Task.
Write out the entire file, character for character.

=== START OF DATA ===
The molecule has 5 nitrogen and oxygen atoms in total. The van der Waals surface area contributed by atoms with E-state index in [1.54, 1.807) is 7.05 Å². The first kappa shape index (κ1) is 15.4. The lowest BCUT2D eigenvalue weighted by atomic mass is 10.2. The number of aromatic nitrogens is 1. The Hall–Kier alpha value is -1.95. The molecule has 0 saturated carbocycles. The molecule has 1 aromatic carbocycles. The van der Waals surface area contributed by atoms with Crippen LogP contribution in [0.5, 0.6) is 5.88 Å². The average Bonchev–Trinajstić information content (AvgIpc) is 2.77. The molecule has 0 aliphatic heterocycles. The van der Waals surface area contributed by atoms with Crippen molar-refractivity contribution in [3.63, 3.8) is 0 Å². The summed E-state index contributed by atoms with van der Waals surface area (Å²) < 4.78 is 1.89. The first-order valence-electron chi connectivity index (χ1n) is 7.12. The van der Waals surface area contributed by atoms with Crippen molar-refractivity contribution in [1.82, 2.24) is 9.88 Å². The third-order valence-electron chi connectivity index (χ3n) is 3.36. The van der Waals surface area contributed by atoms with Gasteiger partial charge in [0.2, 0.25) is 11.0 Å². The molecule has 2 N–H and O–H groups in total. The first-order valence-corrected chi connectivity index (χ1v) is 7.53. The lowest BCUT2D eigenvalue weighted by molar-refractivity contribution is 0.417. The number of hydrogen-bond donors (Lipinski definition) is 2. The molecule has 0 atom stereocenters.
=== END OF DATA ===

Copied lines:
The molecule has 5 nitrogen and oxygen atoms in total. The van der Waals surface area contributed by atoms with E-state index in [1.54, 1.807) is 7.05 Å². The first kappa shape index (κ1) is 15.4. The lowest BCUT2D eigenvalue weighted by atomic mass is 10.2. The number of aromatic nitrogens is 1. The Hall–Kier alpha value is -1.95. The molecule has 0 saturated carbocycles. The molecule has 1 aromatic carbocycles. The van der Waals surface area contributed by atoms with Crippen LogP contribution in [0.5, 0.6) is 5.88 Å². The average Bonchev–Trinajstić information content (AvgIpc) is 2.77. The molecule has 0 aliphatic heterocycles. The van der Waals surface area contributed by atoms with Crippen molar-refractivity contribution in [3.63, 3.8) is 0 Å². The summed E-state index contributed by atoms with van der Waals surface area (Å²) < 4.78 is 1.89. The first-order valence-electron chi connectivity index (χ1n) is 7.12. The van der Waals surface area contributed by atoms with Crippen molar-refractivity contribution in [1.82, 2.24) is 9.88 Å². The third-order valence-electron chi connectivity index (χ3n) is 3.36. The van der Waals surface area contributed by atoms with Gasteiger partial charge in [0.2, 0.25) is 11.0 Å². The molecule has 2 N–H and O–H groups in total. The first-order valence-corrected chi connectivity index (χ1v) is 7.53. The lowest BCUT2D eigenvalue weighted by molar-refractivity contribution is 0.417. The number of hydrogen-bond donors (Lipinski definition) is 2. The molecule has 0 atom stereocenters.